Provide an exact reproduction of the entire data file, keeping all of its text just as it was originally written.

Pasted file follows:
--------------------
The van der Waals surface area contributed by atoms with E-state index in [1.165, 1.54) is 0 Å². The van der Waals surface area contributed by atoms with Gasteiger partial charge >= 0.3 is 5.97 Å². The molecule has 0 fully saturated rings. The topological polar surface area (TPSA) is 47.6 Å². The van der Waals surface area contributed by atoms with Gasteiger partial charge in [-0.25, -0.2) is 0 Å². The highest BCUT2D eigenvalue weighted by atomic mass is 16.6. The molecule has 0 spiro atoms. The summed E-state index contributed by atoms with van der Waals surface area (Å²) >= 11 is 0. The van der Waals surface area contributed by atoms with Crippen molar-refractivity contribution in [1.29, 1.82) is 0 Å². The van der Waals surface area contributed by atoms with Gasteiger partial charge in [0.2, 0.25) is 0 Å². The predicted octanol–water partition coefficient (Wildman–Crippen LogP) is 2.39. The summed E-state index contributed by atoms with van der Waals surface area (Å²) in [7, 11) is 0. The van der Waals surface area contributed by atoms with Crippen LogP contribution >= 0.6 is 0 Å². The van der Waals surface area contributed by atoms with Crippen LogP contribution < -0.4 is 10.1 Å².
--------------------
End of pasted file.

The van der Waals surface area contributed by atoms with E-state index in [1.165, 1.54) is 0 Å². The van der Waals surface area contributed by atoms with Gasteiger partial charge >= 0.3 is 5.97 Å². The molecule has 0 fully saturated rings. The topological polar surface area (TPSA) is 47.6 Å². The van der Waals surface area contributed by atoms with Gasteiger partial charge in [-0.25, -0.2) is 0 Å². The highest BCUT2D eigenvalue weighted by atomic mass is 16.6. The molecule has 0 spiro atoms. The summed E-state index contributed by atoms with van der Waals surface area (Å²) >= 11 is 0. The van der Waals surface area contributed by atoms with Crippen molar-refractivity contribution in [1.29, 1.82) is 0 Å². The van der Waals surface area contributed by atoms with Gasteiger partial charge in [0.2, 0.25) is 0 Å². The predicted octanol–water partition coefficient (Wildman–Crippen LogP) is 2.39. The summed E-state index contributed by atoms with van der Waals surface area (Å²) in [7, 11) is 0. The van der Waals surface area contributed by atoms with Crippen LogP contribution >= 0.6 is 0 Å². The van der Waals surface area contributed by atoms with Crippen LogP contribution < -0.4 is 10.1 Å².